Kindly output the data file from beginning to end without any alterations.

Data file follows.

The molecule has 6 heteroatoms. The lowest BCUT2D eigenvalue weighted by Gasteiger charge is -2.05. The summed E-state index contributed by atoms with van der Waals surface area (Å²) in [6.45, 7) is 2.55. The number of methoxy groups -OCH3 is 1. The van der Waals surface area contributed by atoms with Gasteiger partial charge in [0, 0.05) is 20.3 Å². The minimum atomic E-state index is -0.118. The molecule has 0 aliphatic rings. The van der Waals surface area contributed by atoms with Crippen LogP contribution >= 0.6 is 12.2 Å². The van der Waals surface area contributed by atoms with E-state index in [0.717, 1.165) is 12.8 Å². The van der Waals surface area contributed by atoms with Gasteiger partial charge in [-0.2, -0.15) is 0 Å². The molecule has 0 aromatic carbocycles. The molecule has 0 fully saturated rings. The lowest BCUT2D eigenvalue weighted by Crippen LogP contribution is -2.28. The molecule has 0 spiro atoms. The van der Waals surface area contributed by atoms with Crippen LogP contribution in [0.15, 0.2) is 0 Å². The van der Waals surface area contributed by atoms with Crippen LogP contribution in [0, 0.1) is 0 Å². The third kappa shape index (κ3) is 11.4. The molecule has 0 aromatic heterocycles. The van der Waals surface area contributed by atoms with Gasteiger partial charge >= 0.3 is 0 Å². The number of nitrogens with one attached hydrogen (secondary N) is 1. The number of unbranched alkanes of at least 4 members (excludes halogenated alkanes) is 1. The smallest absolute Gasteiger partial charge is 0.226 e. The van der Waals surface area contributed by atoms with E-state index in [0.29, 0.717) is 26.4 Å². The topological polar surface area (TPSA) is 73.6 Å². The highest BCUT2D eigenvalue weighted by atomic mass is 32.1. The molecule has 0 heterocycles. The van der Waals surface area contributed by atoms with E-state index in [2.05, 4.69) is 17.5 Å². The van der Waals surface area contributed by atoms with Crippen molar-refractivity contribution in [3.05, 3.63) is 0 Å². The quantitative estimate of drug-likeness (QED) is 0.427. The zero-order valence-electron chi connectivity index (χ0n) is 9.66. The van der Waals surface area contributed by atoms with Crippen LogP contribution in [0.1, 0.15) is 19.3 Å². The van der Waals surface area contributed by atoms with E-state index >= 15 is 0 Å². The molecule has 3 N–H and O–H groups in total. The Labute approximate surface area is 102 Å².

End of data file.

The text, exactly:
The molecule has 6 heteroatoms. The lowest BCUT2D eigenvalue weighted by Gasteiger charge is -2.05. The summed E-state index contributed by atoms with van der Waals surface area (Å²) in [6.45, 7) is 2.55. The number of methoxy groups -OCH3 is 1. The van der Waals surface area contributed by atoms with Gasteiger partial charge in [0, 0.05) is 20.3 Å². The minimum atomic E-state index is -0.118. The molecule has 0 aliphatic rings. The van der Waals surface area contributed by atoms with Crippen LogP contribution >= 0.6 is 12.2 Å². The van der Waals surface area contributed by atoms with E-state index in [0.717, 1.165) is 12.8 Å². The van der Waals surface area contributed by atoms with Gasteiger partial charge in [-0.2, -0.15) is 0 Å². The molecule has 0 aromatic carbocycles. The molecule has 0 fully saturated rings. The lowest BCUT2D eigenvalue weighted by Crippen LogP contribution is -2.28. The molecule has 0 spiro atoms. The van der Waals surface area contributed by atoms with Crippen LogP contribution in [0.15, 0.2) is 0 Å². The van der Waals surface area contributed by atoms with Crippen LogP contribution in [0, 0.1) is 0 Å². The third kappa shape index (κ3) is 11.4. The molecule has 0 aromatic heterocycles. The van der Waals surface area contributed by atoms with Gasteiger partial charge >= 0.3 is 0 Å². The number of nitrogens with one attached hydrogen (secondary N) is 1. The number of unbranched alkanes of at least 4 members (excludes halogenated alkanes) is 1. The smallest absolute Gasteiger partial charge is 0.226 e. The van der Waals surface area contributed by atoms with E-state index in [0.29, 0.717) is 26.4 Å². The topological polar surface area (TPSA) is 73.6 Å². The highest BCUT2D eigenvalue weighted by atomic mass is 32.1. The molecule has 0 heterocycles. The van der Waals surface area contributed by atoms with E-state index in [2.05, 4.69) is 17.5 Å². The van der Waals surface area contributed by atoms with Crippen molar-refractivity contribution in [3.05, 3.63) is 0 Å². The quantitative estimate of drug-likeness (QED) is 0.427. The zero-order valence-electron chi connectivity index (χ0n) is 9.66. The van der Waals surface area contributed by atoms with Crippen LogP contribution in [0.1, 0.15) is 19.3 Å². The van der Waals surface area contributed by atoms with E-state index >= 15 is 0 Å². The molecule has 3 N–H and O–H groups in total. The Labute approximate surface area is 102 Å².